Wimbledon: Aggressive Rafael Nadal powers past Donald Young

Fourth seed Rafael Nadal continued his march at the 2017 Wimbledon Championships with another convincing straight sets victory, this time over fellow lefty Donald Young.

Wimbledon: Aggressive Rafael Nadal powers past Donald Young
Rafael Nadal celebrates a point during his second round win. Photo: Clive Brunskill/Getty Images
Rafael Nadal
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Donald Young

Rafael Nadal continued his rampage at the 2017 Wimbledon Championships on Wednesday, powering past tricky American Donald Young in straight sets. Nadal has been more aggressive than ever this year at the All England Club, and his offensive-minded tactics paid off again in the Spaniard’s first match on Centre Court since 2015. The two-time Wimbledon champion came out swinging and never looked back, bullying Young around the court on his way to a 6-4, 6-2, 7-5 victory.

Quick start from Nadal

Nadal’s thunderous forehand was clicking right from the very first point as the Spaniard pushed Young around the court throughout the American’s first service game. Nadal would use his big shots to bring up a break point in the opening game after erasing a 40-15 deficit and sealed the dream start when Young netted a backhand. Young would settle in after the break and began to resist the Nadal assault. However, the American struggled to make any inroads on his opponent’s serve.

Nadal lines up a backhand during his second round win. Photo: Clive Brunskill/Getty Images
Nadal lines up a backhand during his second-round win. Photo: Clive Brunskill/Getty Images

Nadal first faced pressure in the sixth game, when he blew a 40-15 lead and let Young back to deuce, but the fourth seed was able to draw a pair of quick errors to hold for a 4-2 lead. The Spaniard attacked the net regularly during his blowout first round win and the tactic continued to pay dividends in the second round. Serving for the set at 5-4, Nadal won back to back net points before striking a pair of unreturnable serves to wrap up the opening set with a love hold. The break point Nadal converted in the opening game was the only break point of the set.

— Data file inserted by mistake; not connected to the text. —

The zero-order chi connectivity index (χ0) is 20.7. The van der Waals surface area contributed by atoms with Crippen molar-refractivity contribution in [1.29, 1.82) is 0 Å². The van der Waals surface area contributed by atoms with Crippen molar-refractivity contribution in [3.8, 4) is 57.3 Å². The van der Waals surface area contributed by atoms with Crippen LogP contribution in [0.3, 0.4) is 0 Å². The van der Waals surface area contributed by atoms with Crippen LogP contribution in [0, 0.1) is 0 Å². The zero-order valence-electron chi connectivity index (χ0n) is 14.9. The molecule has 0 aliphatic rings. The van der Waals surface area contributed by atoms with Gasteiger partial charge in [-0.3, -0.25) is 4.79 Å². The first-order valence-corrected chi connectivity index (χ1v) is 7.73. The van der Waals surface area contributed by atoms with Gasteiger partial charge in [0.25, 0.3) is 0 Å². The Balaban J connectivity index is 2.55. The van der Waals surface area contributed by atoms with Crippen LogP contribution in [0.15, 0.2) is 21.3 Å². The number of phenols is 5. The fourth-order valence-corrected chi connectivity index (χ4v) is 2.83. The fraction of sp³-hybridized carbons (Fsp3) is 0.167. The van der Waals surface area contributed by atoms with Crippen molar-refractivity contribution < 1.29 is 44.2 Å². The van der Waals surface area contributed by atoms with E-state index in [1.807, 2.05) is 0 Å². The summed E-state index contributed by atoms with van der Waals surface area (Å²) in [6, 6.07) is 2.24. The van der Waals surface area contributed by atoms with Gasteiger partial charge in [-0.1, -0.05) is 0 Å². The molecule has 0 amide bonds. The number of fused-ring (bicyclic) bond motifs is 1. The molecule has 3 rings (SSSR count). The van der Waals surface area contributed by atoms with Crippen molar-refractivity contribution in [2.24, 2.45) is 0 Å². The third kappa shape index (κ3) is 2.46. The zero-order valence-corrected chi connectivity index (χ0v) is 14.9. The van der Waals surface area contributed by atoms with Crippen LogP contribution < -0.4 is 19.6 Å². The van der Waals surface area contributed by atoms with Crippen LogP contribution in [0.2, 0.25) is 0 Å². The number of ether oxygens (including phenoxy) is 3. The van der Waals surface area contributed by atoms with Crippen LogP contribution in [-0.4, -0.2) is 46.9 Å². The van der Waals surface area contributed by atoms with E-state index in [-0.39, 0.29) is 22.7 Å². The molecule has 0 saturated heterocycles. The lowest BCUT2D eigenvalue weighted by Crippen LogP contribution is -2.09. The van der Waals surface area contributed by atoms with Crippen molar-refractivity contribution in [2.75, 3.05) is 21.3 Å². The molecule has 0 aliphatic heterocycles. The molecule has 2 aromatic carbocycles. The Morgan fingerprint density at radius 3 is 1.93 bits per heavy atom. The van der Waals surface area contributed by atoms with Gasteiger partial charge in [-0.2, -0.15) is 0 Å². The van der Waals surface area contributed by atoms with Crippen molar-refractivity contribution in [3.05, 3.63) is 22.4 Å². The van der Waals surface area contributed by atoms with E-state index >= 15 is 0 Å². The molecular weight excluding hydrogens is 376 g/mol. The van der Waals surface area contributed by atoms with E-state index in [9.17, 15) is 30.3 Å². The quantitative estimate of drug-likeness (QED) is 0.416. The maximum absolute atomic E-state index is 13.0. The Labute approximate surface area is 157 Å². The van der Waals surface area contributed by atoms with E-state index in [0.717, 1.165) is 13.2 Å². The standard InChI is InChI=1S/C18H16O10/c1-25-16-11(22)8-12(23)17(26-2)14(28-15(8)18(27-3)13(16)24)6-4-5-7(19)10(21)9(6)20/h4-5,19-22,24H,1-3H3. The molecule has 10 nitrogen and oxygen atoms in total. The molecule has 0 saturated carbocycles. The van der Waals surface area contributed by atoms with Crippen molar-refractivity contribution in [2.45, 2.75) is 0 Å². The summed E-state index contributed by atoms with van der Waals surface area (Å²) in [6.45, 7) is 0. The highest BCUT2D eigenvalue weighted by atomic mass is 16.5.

Nadal continues to roll

The experience of Nadal tipped the scales right off the bat in the second set, as the fourth seed stopped a point mid-rally at 30-30 in the opening game on Young’s serve to challenge that his opponent’s shot was long. Hawkeye showed that the two-time Wimbledon champion was correct, which gave him a break point. Nadal would run Young ragged on the break point, finishing with an emphatic volley to once again break to start the set. The American did his best not to let Nadal run away with the set, taking a 0-30 lead in the very next game, only for the Spaniard to reel off four points in a row to consolidate with some outrageous shot-making.

Nadal powers through a backhand against Young. Photo: Clive Brunskill/Getty Images
Nadal powers through a backhand against Young. Photo: Clive Brunskill/Getty Images